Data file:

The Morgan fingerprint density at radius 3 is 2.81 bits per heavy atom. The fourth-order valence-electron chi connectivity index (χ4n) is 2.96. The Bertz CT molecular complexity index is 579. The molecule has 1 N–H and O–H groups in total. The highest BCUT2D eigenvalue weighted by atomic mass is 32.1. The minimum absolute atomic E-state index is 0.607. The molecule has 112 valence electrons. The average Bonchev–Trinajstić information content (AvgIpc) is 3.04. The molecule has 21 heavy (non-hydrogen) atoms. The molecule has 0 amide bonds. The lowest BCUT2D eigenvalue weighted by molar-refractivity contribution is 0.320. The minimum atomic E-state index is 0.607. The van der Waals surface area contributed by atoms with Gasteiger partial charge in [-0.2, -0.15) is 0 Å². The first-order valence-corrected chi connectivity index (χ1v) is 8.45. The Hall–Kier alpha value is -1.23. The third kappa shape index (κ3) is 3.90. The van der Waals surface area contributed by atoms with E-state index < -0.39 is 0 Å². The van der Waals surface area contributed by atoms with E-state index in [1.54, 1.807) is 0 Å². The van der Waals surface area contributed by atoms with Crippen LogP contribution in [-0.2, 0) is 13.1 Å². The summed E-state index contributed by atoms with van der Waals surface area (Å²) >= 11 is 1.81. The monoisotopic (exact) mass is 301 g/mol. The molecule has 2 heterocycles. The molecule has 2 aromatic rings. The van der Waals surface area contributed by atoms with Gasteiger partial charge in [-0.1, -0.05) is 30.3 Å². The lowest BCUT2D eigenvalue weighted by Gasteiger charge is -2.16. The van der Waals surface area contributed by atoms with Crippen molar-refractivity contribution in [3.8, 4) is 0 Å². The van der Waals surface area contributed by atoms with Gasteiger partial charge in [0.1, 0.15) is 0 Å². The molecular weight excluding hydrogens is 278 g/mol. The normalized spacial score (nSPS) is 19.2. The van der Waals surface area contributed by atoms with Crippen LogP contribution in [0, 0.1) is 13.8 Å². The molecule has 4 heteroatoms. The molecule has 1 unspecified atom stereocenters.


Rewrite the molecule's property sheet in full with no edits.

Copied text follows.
The Morgan fingerprint density at radius 3 is 2.81 bits per heavy atom. The fourth-order valence-electron chi connectivity index (χ4n) is 2.96. The Bertz CT molecular complexity index is 579. The molecule has 1 N–H and O–H groups in total. The highest BCUT2D eigenvalue weighted by atomic mass is 32.1. The minimum absolute atomic E-state index is 0.607. The molecule has 112 valence electrons. The average Bonchev–Trinajstić information content (AvgIpc) is 3.04. The molecule has 21 heavy (non-hydrogen) atoms. The molecule has 0 amide bonds. The lowest BCUT2D eigenvalue weighted by molar-refractivity contribution is 0.320. The minimum atomic E-state index is 0.607. The van der Waals surface area contributed by atoms with Gasteiger partial charge in [-0.2, -0.15) is 0 Å². The first-order valence-corrected chi connectivity index (χ1v) is 8.45. The Hall–Kier alpha value is -1.23. The third kappa shape index (κ3) is 3.90. The van der Waals surface area contributed by atoms with E-state index < -0.39 is 0 Å². The van der Waals surface area contributed by atoms with E-state index in [1.54, 1.807) is 0 Å². The van der Waals surface area contributed by atoms with Crippen LogP contribution in [-0.2, 0) is 13.1 Å². The summed E-state index contributed by atoms with van der Waals surface area (Å²) >= 11 is 1.81. The monoisotopic (exact) mass is 301 g/mol. The molecule has 2 heterocycles. The molecule has 2 aromatic rings. The van der Waals surface area contributed by atoms with Gasteiger partial charge in [-0.1, -0.05) is 30.3 Å². The lowest BCUT2D eigenvalue weighted by Gasteiger charge is -2.16. The van der Waals surface area contributed by atoms with Crippen molar-refractivity contribution in [3.8, 4) is 0 Å². The van der Waals surface area contributed by atoms with Gasteiger partial charge in [0.1, 0.15) is 0 Å². The molecular weight excluding hydrogens is 278 g/mol. The normalized spacial score (nSPS) is 19.2. The van der Waals surface area contributed by atoms with Crippen LogP contribution in [0, 0.1) is 13.8 Å². The molecule has 4 heteroatoms. The molecule has 1 unspecified atom stereocenters.